Norton Meets with Smithsonian Officials on National Zoo Security Proposal
WASHINGTON, D.C.—Congresswoman Eleanor Holmes Norton (D-DC) yesterday met with the Smithsonian Institution’s Secretary, David Skorton, and its Chief Operating Officer and Under Secretary for Finance and Administration, Albert Horvath, about her concerns with the Smithsonian’s proposal for heightened security at the National Zoo. Skorton had already been scheduled to meet with Norton on the Smithsonian’s programs underway for District of Columbia students and initiatives to highlight women’s history. Norton added the recently disclosed plan for added security at the Zoo to the meeting’s agenda.
Skorton and Horvath assured Norton that the only immediate changes to security were reducing the number of entrances to the Zoo from 13 to three and increasing and updating fencing on the Zoo’s perimeter. Norton has not opposed reducing the number of entrances because 90 percent of visitors use the entrances that will remain open, and the reduction of entrances is a typical and widely-used security measure that is not inconsistent with openness to the public. She is particularly concerned about the introduction of new security checkpoints, which were included in the proposal submitted to the National Capital Planning Commission. Although Skorton and Horvath did not rule out checkpoints in the future, Norton made it clear she strongly opposes that measure. Norton stressed the importance of keeping the Zoo an open park, and cited, as an example, the Capitol Grounds remain an open campus with often subtle security enhancements to prevent vehicular attacks, but no security checkpoints for local foot traffic. Norton also suggested the Smithsonian form a working group comprised of local and area residents to examine best practices for balancing public access and security concerns after Skorton told her of a panel of teenagers who regularly advise him on how to improve the Smithsonian experience for young people, including technology integration.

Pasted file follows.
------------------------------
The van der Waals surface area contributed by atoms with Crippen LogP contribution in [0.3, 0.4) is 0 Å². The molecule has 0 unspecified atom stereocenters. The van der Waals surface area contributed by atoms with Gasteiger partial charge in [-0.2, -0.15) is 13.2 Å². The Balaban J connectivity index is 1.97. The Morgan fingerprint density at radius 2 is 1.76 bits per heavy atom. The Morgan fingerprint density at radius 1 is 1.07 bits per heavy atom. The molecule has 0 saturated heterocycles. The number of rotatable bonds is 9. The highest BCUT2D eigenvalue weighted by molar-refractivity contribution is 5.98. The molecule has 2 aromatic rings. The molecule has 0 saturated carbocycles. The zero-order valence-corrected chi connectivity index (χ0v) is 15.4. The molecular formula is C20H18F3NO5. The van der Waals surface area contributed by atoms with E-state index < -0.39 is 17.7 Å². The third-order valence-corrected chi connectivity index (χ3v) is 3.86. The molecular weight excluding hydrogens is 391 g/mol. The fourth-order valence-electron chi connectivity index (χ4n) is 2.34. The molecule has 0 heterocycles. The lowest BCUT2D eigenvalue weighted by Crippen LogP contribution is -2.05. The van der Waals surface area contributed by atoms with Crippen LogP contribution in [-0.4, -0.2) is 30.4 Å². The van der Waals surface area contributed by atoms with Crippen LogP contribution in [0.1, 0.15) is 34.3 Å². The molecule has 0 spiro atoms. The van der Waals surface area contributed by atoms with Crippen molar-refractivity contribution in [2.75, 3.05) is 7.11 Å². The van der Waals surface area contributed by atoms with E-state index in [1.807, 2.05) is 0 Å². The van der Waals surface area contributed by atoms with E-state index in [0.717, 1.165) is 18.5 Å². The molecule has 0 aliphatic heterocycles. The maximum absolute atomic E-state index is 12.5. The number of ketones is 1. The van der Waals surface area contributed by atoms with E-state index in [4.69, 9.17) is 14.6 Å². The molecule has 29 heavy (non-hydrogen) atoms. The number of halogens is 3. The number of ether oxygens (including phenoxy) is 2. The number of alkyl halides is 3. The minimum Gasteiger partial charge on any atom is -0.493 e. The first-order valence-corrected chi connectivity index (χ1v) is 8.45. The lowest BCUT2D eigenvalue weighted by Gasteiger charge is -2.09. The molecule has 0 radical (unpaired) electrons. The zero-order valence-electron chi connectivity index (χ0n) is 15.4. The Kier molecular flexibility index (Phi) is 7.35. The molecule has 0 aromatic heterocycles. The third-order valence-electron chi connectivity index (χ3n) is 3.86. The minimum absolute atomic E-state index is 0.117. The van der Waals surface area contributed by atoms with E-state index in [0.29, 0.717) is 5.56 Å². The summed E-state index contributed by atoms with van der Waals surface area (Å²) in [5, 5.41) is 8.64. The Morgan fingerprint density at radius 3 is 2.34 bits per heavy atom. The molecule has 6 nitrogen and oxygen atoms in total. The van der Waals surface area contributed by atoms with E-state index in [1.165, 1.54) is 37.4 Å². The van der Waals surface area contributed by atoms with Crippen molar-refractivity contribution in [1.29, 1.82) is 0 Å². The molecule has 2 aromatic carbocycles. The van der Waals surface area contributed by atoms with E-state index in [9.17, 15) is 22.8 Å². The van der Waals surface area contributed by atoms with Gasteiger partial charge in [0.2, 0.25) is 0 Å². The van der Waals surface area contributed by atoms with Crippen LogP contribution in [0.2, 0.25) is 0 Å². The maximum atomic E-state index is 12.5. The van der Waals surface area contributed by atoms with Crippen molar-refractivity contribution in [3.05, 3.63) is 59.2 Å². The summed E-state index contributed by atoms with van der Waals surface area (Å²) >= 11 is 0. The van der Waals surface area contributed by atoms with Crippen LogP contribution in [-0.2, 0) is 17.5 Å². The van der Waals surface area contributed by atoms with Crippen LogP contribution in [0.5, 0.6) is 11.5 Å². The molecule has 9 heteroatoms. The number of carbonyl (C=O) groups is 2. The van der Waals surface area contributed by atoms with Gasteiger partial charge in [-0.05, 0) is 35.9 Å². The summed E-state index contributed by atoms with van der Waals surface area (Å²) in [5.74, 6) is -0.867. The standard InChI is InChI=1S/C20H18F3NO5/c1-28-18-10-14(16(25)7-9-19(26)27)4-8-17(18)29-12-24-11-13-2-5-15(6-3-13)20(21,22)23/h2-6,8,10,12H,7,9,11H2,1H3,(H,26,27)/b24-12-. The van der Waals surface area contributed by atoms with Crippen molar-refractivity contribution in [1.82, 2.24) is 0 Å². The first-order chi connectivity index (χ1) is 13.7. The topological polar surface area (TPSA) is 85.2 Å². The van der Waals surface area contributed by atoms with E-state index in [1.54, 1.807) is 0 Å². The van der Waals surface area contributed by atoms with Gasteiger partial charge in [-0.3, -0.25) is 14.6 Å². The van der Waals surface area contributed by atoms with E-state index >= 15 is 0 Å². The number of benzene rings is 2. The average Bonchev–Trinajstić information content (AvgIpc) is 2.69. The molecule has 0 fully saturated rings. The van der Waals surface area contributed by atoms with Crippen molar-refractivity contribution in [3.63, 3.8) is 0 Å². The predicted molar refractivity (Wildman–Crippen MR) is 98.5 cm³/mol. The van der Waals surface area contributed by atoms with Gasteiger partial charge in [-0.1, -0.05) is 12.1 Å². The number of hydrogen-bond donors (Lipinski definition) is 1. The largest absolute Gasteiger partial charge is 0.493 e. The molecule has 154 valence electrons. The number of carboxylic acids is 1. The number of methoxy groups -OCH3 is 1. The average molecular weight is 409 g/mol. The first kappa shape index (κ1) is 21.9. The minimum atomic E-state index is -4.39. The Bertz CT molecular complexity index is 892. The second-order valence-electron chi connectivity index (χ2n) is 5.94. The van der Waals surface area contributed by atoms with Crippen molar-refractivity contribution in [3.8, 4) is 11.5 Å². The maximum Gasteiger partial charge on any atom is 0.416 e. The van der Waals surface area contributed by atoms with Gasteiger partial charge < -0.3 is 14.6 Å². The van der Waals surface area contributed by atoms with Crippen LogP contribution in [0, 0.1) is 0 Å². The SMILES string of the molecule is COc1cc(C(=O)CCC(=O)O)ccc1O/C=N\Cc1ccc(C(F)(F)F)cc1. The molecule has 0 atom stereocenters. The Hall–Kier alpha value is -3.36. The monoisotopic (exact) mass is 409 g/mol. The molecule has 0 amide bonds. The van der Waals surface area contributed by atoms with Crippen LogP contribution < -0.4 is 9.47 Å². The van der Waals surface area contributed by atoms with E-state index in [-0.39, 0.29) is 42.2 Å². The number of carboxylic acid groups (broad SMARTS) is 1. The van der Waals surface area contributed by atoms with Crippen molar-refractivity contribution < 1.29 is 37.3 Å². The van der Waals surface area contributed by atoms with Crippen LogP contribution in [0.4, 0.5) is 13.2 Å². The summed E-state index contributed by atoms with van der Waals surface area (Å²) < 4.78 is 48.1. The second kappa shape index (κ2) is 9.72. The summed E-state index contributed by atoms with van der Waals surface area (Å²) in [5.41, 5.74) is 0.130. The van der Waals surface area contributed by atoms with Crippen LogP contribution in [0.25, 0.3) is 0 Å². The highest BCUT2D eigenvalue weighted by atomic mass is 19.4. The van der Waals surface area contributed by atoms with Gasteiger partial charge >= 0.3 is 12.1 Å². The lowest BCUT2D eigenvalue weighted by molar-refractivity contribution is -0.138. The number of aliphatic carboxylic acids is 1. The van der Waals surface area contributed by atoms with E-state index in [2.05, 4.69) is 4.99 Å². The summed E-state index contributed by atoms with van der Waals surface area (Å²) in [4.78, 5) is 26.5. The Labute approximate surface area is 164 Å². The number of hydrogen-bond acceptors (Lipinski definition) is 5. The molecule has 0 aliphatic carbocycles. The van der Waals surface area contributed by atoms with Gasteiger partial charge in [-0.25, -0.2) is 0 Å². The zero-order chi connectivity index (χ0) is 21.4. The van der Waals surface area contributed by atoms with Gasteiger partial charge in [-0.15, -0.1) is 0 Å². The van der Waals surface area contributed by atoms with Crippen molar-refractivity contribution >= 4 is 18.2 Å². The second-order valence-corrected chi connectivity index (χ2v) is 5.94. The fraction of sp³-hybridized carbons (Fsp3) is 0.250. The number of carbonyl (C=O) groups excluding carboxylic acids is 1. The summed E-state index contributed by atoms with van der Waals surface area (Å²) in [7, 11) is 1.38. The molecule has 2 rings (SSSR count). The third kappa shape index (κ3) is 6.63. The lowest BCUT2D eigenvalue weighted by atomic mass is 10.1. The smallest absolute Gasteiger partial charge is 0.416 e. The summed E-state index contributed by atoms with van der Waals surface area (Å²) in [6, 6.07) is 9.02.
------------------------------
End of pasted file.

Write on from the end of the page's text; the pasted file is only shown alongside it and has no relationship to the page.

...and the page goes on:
“I appreciate Secretary Skorton’s meeting with me yesterday to discuss not only security, but also the Smithsonian’s educational initiatives for the District’s children,” Norton said. “We also had a fruitful discussion on balancing necessary and legitimate security at the National Zoo with maintaining public access to this beautiful space in the heart of the District of Columbia. I fully understand the need for increased fencing, but installing security checkpoints with metal detectors at the Zoo’s entrances for non-vehicular traffic has not been shown to be necessary for security. The Smithsonian would likely need appropriations to install such security structures, and I would strongly oppose that funding. If Capitol Hill can remain an open campus, so can the Zoo.”